2020, the year in which the health crisis began
The work continued
2020 was dominated by the health crisis caused by coronavirus. The judicial system was confronted with many new and urgent issues, a clear illustration of the vital function it plays in society. District courts, appeal courts and the Supreme Court are themselves organisations that have had to deal with the practical internal problems presented by the pandemic. In the reporting period the Supreme Court, like many other bodies, had to find its bearings at a time of uncertainty, while working within the restrictions announced by the government in an attempt to control the spread of coronavirus. The Supreme Court enforced these restrictions within its own organisation, while making every effort to ensure that its primary task of administering justice continued. Most of the justices and staff worked at home from mid-March 2020. Consultations took place remotely using digital technology. Social distancing (1.5 metres) was observed in the building. After a brief period in which they were suspended and then held online, the Civil, Criminal and Tax Divisions’ weekly discussions in chambers resumed in the Supreme Court building subject to the coronavirus restrictions, while electronic devices were supplied to those who, for whatever reason, had to work from home.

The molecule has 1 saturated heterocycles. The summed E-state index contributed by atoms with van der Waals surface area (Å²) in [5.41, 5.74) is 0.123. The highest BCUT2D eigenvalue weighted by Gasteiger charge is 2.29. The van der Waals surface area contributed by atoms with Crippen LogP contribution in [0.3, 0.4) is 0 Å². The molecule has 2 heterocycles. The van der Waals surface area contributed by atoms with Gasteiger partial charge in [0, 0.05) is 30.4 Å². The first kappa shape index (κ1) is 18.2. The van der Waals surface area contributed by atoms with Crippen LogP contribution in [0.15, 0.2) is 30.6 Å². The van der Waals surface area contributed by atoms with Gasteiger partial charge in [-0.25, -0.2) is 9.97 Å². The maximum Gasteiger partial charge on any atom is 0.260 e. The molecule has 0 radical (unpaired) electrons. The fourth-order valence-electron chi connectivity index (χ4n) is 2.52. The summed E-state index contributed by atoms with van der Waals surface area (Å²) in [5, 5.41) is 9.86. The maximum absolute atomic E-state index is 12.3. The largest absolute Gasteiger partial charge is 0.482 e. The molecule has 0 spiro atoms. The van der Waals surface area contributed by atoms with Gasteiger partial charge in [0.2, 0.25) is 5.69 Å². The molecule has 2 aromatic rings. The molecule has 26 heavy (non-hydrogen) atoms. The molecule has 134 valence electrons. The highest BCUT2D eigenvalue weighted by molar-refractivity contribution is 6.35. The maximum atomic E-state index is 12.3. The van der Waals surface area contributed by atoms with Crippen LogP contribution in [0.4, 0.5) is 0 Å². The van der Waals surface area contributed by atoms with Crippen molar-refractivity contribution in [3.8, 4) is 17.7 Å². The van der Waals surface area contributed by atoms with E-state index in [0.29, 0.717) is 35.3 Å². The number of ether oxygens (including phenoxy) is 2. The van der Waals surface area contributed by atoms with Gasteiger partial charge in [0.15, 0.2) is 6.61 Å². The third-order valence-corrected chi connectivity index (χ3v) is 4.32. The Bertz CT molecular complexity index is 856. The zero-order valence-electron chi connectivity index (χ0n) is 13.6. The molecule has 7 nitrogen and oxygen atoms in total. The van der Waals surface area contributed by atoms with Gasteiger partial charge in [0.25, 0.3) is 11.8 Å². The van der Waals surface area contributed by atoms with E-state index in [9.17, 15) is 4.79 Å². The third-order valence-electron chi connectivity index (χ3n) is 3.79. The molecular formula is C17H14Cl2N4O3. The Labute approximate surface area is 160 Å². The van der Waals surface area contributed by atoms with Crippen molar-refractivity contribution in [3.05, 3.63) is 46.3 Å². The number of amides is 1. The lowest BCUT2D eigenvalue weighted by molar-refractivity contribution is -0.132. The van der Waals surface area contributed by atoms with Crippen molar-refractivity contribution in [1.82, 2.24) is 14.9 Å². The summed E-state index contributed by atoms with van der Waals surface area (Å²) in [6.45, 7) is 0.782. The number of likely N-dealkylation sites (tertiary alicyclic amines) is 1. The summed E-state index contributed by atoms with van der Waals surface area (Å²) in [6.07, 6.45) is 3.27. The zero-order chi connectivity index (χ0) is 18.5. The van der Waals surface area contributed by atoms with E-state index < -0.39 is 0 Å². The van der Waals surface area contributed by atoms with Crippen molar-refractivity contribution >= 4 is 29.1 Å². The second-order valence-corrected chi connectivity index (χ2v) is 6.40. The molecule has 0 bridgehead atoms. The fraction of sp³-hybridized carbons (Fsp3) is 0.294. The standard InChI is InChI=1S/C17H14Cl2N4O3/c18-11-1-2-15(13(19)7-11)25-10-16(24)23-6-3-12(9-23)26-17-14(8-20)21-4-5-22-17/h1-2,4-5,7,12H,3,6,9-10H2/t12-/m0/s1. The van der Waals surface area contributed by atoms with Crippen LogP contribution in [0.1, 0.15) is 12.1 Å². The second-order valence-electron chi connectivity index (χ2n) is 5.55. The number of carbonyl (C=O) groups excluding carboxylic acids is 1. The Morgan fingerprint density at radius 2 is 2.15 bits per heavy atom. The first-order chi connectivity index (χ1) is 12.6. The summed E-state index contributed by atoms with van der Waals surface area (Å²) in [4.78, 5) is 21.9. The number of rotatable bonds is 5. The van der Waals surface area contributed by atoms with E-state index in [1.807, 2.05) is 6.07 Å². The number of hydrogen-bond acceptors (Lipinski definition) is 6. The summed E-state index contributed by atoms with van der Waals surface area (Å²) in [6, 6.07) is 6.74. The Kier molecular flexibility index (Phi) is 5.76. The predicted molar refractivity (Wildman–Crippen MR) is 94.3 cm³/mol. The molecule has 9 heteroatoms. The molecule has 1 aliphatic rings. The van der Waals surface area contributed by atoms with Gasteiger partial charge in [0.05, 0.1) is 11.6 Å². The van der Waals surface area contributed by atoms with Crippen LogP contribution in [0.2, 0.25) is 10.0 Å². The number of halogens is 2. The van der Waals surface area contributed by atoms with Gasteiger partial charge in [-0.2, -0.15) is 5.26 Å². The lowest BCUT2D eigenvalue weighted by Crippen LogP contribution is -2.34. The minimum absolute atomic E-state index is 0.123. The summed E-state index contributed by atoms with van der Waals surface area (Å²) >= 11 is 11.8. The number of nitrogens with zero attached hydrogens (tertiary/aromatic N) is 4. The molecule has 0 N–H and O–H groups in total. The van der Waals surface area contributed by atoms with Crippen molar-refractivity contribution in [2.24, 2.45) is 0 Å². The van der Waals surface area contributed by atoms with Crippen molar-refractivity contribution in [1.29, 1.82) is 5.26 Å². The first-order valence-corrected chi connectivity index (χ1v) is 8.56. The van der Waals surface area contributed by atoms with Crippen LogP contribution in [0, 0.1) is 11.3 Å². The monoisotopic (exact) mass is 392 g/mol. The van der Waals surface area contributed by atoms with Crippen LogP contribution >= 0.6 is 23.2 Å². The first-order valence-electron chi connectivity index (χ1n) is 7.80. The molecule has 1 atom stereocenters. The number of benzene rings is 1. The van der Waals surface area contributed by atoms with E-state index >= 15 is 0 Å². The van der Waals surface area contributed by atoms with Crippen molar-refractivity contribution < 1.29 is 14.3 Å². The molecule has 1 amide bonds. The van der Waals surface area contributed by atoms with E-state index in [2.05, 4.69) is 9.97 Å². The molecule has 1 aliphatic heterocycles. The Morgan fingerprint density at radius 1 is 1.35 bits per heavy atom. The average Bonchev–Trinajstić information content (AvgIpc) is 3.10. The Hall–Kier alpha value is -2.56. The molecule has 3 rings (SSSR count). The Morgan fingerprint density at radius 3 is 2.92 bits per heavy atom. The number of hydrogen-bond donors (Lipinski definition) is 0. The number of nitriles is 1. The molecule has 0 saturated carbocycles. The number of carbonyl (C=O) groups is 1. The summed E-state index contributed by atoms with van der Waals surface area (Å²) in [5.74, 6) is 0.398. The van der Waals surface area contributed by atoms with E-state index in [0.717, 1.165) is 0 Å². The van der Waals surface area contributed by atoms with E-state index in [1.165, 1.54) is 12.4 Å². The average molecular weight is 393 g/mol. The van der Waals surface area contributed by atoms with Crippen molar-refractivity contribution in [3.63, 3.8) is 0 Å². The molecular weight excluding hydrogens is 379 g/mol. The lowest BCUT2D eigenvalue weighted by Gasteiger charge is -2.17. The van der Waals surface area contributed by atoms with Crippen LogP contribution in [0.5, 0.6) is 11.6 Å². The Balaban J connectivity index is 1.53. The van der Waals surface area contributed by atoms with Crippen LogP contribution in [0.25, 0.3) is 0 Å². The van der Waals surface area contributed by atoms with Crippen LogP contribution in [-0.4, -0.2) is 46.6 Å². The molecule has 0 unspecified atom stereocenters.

Incoming cases and disposals
The Supreme Court’s own experience and the figures for 2020 show that the Court has continued to function effectively during the pandemic. The overall impression is that compared with previous years, the Court remained on course, the incoming cases and disposals were more or less in balance and the expectations for this year were met.
You can find more information and explanation of the 2020 figures at Cijfers en verantwoording.
The fact that the Supreme Court continued to function effectively in 2020 is to a large extent thanks to digital technology.
Parties to proceedings can litigate digitally before the Supreme Court. This was possible before 2020 in civil claims and some criminal cases. As of 1 February 2020 it became possible in all criminal cases and from April 2020 in cases brought before the Tax Division (Dutch news item). In view of the coronavirus restrictions, the decision was taken to open the online portal on a temporary basis to civil petitions as well, in anticipation of the introduction of the definitive arrangement for digital proceedings in such cases on 1 April 2021.
In April 2020 the Minister for Legal Protection, Sander Dekker, was due to attend festivities to mark the opening of an online portal for tax cases. Unfortunately, the coronavirus restrictions meant this could not go ahead. The minister extended his congratulations to the Supreme Court through the video message below, emphasising once again the importance of digital proceedings.